Composer Craig Armstrong ( Photo)

The music, including composer Craig Armstrong’s two pieces on the album – Race to Mark’s Flat and Wedding – and an especially noticeable strings piece during a scene with Bridget and Mark, post-christening, is on-point thematically with the rest of the film. The soundtrack – with some suitable but on-the-nose contributions by Lily Allen, Sister Sledge and Ellie Goulding in that order – also works, even on standalone listens.


Director of Photography, Andrew Dunn, behind the scenes on 2015’s The Lady in the Van ( Photo and Caption)

The cinematography, by director of photography, Andrew Dunn, is seasonal, mixed with indoor coziness, to be precise: there are a great deal of reds, golds, browns and greens in the film’s mostly autumn-time setting which transitions to an equally crisp but wintry feel as the film winds down. The depiction of indoor and outdoor lighting as being spherical aura-esque without any definite bulb or frame is also curious.

There’s a curiously dream-esque sequence as Mark carries Bridget off to the hospital, accompanied by slow-motion: foreshadowing, perhaps?

With more simplification than Bridget Jones’s Baby warrants, Bridget Jones’s Baby is a delightfully self-aware, autumn-ly-filmed un-anachronistic updating of Bridget Jones and company. Worth watching with or without any prior Bridget Jones fandom.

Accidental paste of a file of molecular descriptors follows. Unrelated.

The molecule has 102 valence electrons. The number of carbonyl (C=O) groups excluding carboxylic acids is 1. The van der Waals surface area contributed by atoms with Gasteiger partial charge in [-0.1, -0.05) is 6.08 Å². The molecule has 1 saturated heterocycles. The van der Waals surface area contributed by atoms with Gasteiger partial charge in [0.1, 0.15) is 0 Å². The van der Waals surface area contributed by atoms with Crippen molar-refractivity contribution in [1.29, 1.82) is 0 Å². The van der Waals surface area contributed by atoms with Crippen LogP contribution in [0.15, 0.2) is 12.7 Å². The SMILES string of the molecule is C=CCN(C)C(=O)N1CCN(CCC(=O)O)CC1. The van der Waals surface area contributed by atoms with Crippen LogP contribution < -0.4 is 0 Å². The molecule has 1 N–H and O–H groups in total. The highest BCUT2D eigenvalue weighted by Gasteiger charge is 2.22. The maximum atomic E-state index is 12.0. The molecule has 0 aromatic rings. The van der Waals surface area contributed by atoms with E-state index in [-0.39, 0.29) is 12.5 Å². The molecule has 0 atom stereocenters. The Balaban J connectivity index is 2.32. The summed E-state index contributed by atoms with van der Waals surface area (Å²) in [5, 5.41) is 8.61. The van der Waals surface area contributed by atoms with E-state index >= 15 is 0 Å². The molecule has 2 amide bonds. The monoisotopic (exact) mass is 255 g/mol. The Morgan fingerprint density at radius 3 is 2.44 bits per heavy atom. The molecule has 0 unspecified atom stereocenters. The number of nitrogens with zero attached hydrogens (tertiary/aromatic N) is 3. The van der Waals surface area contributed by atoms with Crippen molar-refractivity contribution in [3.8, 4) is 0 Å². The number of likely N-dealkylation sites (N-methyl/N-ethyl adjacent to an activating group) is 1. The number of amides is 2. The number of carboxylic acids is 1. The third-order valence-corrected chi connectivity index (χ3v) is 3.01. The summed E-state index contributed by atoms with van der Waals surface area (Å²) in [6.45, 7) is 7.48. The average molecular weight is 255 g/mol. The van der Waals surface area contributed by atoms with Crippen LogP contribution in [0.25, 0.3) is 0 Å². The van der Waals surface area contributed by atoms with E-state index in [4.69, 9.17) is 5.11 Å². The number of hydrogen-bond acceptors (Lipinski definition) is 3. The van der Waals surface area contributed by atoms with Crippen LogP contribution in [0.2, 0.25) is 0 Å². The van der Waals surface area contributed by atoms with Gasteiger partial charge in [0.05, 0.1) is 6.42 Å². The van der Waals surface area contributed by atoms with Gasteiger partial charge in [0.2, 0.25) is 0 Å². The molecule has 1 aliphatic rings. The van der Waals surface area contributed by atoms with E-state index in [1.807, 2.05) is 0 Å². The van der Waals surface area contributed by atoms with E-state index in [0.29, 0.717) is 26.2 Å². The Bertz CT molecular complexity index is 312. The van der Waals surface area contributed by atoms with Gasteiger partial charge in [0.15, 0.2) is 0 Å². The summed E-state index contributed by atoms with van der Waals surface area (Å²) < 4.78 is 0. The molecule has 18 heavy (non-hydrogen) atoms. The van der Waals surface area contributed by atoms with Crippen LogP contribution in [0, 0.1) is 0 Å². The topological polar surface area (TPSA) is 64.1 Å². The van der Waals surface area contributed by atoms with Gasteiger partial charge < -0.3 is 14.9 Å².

(While the opinions and observations cited above are the author’s own, unless cited, the following sources were used to acquire facts:,,,

Plot: a now pregnant Bridget Jones has to figure out who is the father of her unborn child.

Prologue: Bridget Jones marks her 43rd birthday in her flat by herself.

Act 1: Bridget goes to attend Daniel’s funeral; she decides to return to work instead of meeting Mark.

Act 2: Bridget decides to return home to celebrate her birthday alone; she decides to pack for the trip to the music festival with Miranda.

Act 3: Bridget mistakenly enters Jack’s tent post-music festival; they decide to spend the night together.

Act 4: Bridget decides to go to the christening event at the church; she chooses to spend the night with Mark post-event.

Act 5: Bridget learns of her pregnancy some weeks after; she decides to ask her doctor what to do.

Act 6: Bridget decides to get Jack for an interview with her newscaster; she meets him afterward and decides to let him know of her pregnancy.

Act 7: Bridget decides not to get the DNA test done; she decides to tell Mark about her pregnancy too.

Act 8: Jack visits Bridget in her flat; Bridget decides to accept his ‘second date‘ offer.

Act 9: Jack and Mark meet Bridget at her work event; she decides to break the news to both of them together.

Act 10: Bridget decides to call Jack and rush to the hospital under a false-alarm; Jack bullies Mark into leaving.

Act 11: Jack confesses his actions to Bridget; she decides, but fails, to meet Mark.

Act 12: Bridget decides to quit her job at the newscaster; she later accepts Mark’s offer of help after she’s locked out of her apartment.

Act 13: Bridget lets Mark take her to the hospital; Jack meets them en route.

Act 14:  Bridget gives birth; Mark and Jack head off for the DNA test.

Epilogue: Bridget marries Mark; Jack waits on them with former’s new son, William.